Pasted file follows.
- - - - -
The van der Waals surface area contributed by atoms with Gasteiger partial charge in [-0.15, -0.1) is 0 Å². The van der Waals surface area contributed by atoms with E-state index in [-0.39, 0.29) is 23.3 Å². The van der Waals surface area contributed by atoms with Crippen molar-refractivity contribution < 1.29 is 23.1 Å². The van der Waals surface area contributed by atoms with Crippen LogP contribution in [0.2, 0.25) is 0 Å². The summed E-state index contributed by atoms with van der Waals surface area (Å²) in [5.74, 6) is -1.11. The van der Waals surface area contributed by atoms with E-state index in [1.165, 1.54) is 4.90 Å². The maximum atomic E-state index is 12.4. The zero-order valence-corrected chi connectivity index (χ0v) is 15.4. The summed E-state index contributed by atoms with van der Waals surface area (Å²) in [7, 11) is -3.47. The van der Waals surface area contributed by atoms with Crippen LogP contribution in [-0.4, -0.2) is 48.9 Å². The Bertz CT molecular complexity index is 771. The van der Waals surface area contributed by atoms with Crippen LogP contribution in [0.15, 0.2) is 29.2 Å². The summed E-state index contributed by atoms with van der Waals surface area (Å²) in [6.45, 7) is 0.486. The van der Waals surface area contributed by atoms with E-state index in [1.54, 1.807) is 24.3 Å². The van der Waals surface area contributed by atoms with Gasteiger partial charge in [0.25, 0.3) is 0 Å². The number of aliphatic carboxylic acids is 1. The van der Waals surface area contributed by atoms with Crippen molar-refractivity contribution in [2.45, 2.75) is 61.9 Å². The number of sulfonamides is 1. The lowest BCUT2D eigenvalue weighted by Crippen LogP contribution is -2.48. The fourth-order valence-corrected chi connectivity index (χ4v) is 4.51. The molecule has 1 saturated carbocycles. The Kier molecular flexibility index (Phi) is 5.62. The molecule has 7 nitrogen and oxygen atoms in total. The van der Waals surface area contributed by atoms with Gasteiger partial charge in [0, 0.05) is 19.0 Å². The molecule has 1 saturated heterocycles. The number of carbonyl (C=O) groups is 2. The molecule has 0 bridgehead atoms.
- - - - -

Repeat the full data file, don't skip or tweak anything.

The van der Waals surface area contributed by atoms with Gasteiger partial charge in [-0.15, -0.1) is 0 Å². The van der Waals surface area contributed by atoms with E-state index in [-0.39, 0.29) is 23.3 Å². The van der Waals surface area contributed by atoms with Crippen molar-refractivity contribution < 1.29 is 23.1 Å². The van der Waals surface area contributed by atoms with Crippen LogP contribution in [0.2, 0.25) is 0 Å². The summed E-state index contributed by atoms with van der Waals surface area (Å²) in [5.74, 6) is -1.11. The van der Waals surface area contributed by atoms with E-state index in [1.165, 1.54) is 4.90 Å². The maximum atomic E-state index is 12.4. The zero-order valence-corrected chi connectivity index (χ0v) is 15.4. The summed E-state index contributed by atoms with van der Waals surface area (Å²) in [7, 11) is -3.47. The van der Waals surface area contributed by atoms with Crippen LogP contribution in [-0.4, -0.2) is 48.9 Å². The Bertz CT molecular complexity index is 771. The van der Waals surface area contributed by atoms with Crippen LogP contribution in [0.15, 0.2) is 29.2 Å². The summed E-state index contributed by atoms with van der Waals surface area (Å²) in [6.45, 7) is 0.486. The van der Waals surface area contributed by atoms with E-state index in [1.54, 1.807) is 24.3 Å². The van der Waals surface area contributed by atoms with Gasteiger partial charge in [0.25, 0.3) is 0 Å². The number of aliphatic carboxylic acids is 1. The van der Waals surface area contributed by atoms with Crippen molar-refractivity contribution in [2.45, 2.75) is 61.9 Å². The number of sulfonamides is 1. The lowest BCUT2D eigenvalue weighted by Crippen LogP contribution is -2.48. The fourth-order valence-corrected chi connectivity index (χ4v) is 4.51. The molecule has 1 saturated carbocycles. The Kier molecular flexibility index (Phi) is 5.62. The molecule has 7 nitrogen and oxygen atoms in total. The van der Waals surface area contributed by atoms with Gasteiger partial charge in [0, 0.05) is 19.0 Å². The molecule has 1 saturated heterocycles. The number of carbonyl (C=O) groups is 2. The molecule has 0 bridgehead atoms.